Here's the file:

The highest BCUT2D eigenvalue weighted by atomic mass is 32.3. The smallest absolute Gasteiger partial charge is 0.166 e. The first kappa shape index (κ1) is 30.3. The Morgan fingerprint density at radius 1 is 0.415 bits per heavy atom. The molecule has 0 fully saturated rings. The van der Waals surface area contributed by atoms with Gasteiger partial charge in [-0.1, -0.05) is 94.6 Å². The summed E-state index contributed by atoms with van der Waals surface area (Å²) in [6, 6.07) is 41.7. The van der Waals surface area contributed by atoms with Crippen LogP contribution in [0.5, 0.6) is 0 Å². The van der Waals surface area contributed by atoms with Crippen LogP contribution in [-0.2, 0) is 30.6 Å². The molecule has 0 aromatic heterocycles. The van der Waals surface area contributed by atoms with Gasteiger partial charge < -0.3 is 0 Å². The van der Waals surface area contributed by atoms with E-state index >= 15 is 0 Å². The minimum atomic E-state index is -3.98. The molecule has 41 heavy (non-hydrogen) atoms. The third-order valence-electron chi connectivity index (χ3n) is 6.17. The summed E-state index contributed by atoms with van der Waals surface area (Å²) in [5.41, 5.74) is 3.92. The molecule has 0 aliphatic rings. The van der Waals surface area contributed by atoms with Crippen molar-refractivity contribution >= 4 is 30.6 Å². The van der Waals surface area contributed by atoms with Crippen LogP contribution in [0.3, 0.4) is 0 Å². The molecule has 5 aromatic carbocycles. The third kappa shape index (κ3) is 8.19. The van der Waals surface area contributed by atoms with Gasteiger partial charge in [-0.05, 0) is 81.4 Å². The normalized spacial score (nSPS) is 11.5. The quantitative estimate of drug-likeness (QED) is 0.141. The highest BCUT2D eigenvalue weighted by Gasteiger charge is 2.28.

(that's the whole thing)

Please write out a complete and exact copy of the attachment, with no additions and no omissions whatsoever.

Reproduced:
The highest BCUT2D eigenvalue weighted by atomic mass is 32.3. The smallest absolute Gasteiger partial charge is 0.166 e. The first kappa shape index (κ1) is 30.3. The Morgan fingerprint density at radius 1 is 0.415 bits per heavy atom. The molecule has 0 fully saturated rings. The van der Waals surface area contributed by atoms with Gasteiger partial charge in [-0.1, -0.05) is 94.6 Å². The summed E-state index contributed by atoms with van der Waals surface area (Å²) in [6, 6.07) is 41.7. The van der Waals surface area contributed by atoms with Crippen LogP contribution in [0.5, 0.6) is 0 Å². The van der Waals surface area contributed by atoms with Crippen LogP contribution in [-0.2, 0) is 30.6 Å². The molecule has 0 aromatic heterocycles. The van der Waals surface area contributed by atoms with Gasteiger partial charge < -0.3 is 0 Å². The van der Waals surface area contributed by atoms with E-state index >= 15 is 0 Å². The minimum atomic E-state index is -3.98. The molecule has 41 heavy (non-hydrogen) atoms. The third-order valence-electron chi connectivity index (χ3n) is 6.17. The summed E-state index contributed by atoms with van der Waals surface area (Å²) in [5.41, 5.74) is 3.92. The molecule has 0 aliphatic rings. The van der Waals surface area contributed by atoms with Crippen molar-refractivity contribution >= 4 is 30.6 Å². The van der Waals surface area contributed by atoms with Crippen LogP contribution in [0.3, 0.4) is 0 Å². The molecule has 5 aromatic carbocycles. The third kappa shape index (κ3) is 8.19. The van der Waals surface area contributed by atoms with Gasteiger partial charge in [-0.05, 0) is 81.4 Å². The normalized spacial score (nSPS) is 11.5. The quantitative estimate of drug-likeness (QED) is 0.141. The highest BCUT2D eigenvalue weighted by Gasteiger charge is 2.28.